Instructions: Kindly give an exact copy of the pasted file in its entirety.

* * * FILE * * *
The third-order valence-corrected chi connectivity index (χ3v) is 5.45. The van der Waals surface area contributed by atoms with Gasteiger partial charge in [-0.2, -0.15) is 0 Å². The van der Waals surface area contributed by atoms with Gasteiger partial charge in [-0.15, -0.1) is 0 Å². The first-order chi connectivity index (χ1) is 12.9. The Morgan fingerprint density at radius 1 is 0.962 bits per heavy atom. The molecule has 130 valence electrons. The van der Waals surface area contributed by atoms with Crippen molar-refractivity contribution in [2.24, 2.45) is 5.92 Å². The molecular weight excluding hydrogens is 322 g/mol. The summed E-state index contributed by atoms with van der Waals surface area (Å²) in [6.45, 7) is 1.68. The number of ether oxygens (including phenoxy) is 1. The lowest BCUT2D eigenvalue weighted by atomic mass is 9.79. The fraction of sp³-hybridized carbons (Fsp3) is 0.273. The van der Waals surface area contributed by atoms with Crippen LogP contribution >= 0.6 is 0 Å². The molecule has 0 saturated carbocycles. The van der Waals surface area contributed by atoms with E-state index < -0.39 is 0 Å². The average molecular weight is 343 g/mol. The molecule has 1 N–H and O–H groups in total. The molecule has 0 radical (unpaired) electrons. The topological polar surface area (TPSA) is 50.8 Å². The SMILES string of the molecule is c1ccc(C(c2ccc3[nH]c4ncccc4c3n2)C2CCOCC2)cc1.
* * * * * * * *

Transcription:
The third-order valence-corrected chi connectivity index (χ3v) is 5.45. The van der Waals surface area contributed by atoms with Gasteiger partial charge in [-0.2, -0.15) is 0 Å². The van der Waals surface area contributed by atoms with Gasteiger partial charge in [-0.15, -0.1) is 0 Å². The first-order chi connectivity index (χ1) is 12.9. The Morgan fingerprint density at radius 1 is 0.962 bits per heavy atom. The molecule has 130 valence electrons. The van der Waals surface area contributed by atoms with Crippen molar-refractivity contribution in [2.24, 2.45) is 5.92 Å². The molecular weight excluding hydrogens is 322 g/mol. The summed E-state index contributed by atoms with van der Waals surface area (Å²) in [6.45, 7) is 1.68. The number of ether oxygens (including phenoxy) is 1. The lowest BCUT2D eigenvalue weighted by atomic mass is 9.79. The fraction of sp³-hybridized carbons (Fsp3) is 0.273. The van der Waals surface area contributed by atoms with Crippen LogP contribution >= 0.6 is 0 Å². The molecule has 0 saturated carbocycles. The van der Waals surface area contributed by atoms with E-state index < -0.39 is 0 Å². The average molecular weight is 343 g/mol. The molecule has 1 N–H and O–H groups in total. The molecule has 0 radical (unpaired) electrons. The topological polar surface area (TPSA) is 50.8 Å². The SMILES string of the molecule is c1ccc(C(c2ccc3[nH]c4ncccc4c3n2)C2CCOCC2)cc1.